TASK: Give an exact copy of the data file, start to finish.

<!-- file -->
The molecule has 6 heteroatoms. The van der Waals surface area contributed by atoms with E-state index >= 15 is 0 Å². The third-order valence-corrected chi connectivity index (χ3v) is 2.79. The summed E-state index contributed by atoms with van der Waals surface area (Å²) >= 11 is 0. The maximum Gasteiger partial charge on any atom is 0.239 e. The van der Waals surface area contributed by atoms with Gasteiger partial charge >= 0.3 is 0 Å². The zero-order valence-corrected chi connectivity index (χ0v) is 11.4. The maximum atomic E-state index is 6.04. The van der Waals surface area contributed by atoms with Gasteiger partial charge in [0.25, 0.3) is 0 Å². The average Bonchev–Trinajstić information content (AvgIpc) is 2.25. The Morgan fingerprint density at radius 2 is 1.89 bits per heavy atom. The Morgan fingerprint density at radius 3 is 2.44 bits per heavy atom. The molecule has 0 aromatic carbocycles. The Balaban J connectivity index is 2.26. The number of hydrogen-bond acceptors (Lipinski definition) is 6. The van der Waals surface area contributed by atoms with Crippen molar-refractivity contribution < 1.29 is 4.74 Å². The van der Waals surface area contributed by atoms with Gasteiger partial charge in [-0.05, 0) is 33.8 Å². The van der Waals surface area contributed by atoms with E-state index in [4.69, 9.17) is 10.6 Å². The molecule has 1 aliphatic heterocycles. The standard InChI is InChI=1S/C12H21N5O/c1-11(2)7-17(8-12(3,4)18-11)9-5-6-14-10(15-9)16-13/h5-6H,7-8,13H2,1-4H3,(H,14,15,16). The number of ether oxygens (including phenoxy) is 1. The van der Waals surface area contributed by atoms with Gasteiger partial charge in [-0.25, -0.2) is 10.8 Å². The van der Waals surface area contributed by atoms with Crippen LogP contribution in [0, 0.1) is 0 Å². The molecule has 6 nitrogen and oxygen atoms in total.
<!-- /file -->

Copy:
The molecule has 6 heteroatoms. The van der Waals surface area contributed by atoms with E-state index >= 15 is 0 Å². The third-order valence-corrected chi connectivity index (χ3v) is 2.79. The summed E-state index contributed by atoms with van der Waals surface area (Å²) >= 11 is 0. The maximum Gasteiger partial charge on any atom is 0.239 e. The van der Waals surface area contributed by atoms with Gasteiger partial charge >= 0.3 is 0 Å². The zero-order valence-corrected chi connectivity index (χ0v) is 11.4. The maximum atomic E-state index is 6.04. The van der Waals surface area contributed by atoms with Gasteiger partial charge in [0.25, 0.3) is 0 Å². The average Bonchev–Trinajstić information content (AvgIpc) is 2.25. The Morgan fingerprint density at radius 2 is 1.89 bits per heavy atom. The Morgan fingerprint density at radius 3 is 2.44 bits per heavy atom. The molecule has 0 aromatic carbocycles. The Balaban J connectivity index is 2.26. The number of hydrogen-bond acceptors (Lipinski definition) is 6. The van der Waals surface area contributed by atoms with Crippen molar-refractivity contribution < 1.29 is 4.74 Å². The van der Waals surface area contributed by atoms with Gasteiger partial charge in [-0.05, 0) is 33.8 Å². The van der Waals surface area contributed by atoms with E-state index in [4.69, 9.17) is 10.6 Å². The molecule has 1 aliphatic heterocycles. The standard InChI is InChI=1S/C12H21N5O/c1-11(2)7-17(8-12(3,4)18-11)9-5-6-14-10(15-9)16-13/h5-6H,7-8,13H2,1-4H3,(H,14,15,16). The number of ether oxygens (including phenoxy) is 1. The van der Waals surface area contributed by atoms with Gasteiger partial charge in [-0.25, -0.2) is 10.8 Å². The van der Waals surface area contributed by atoms with Crippen LogP contribution in [0, 0.1) is 0 Å². The molecule has 6 nitrogen and oxygen atoms in total.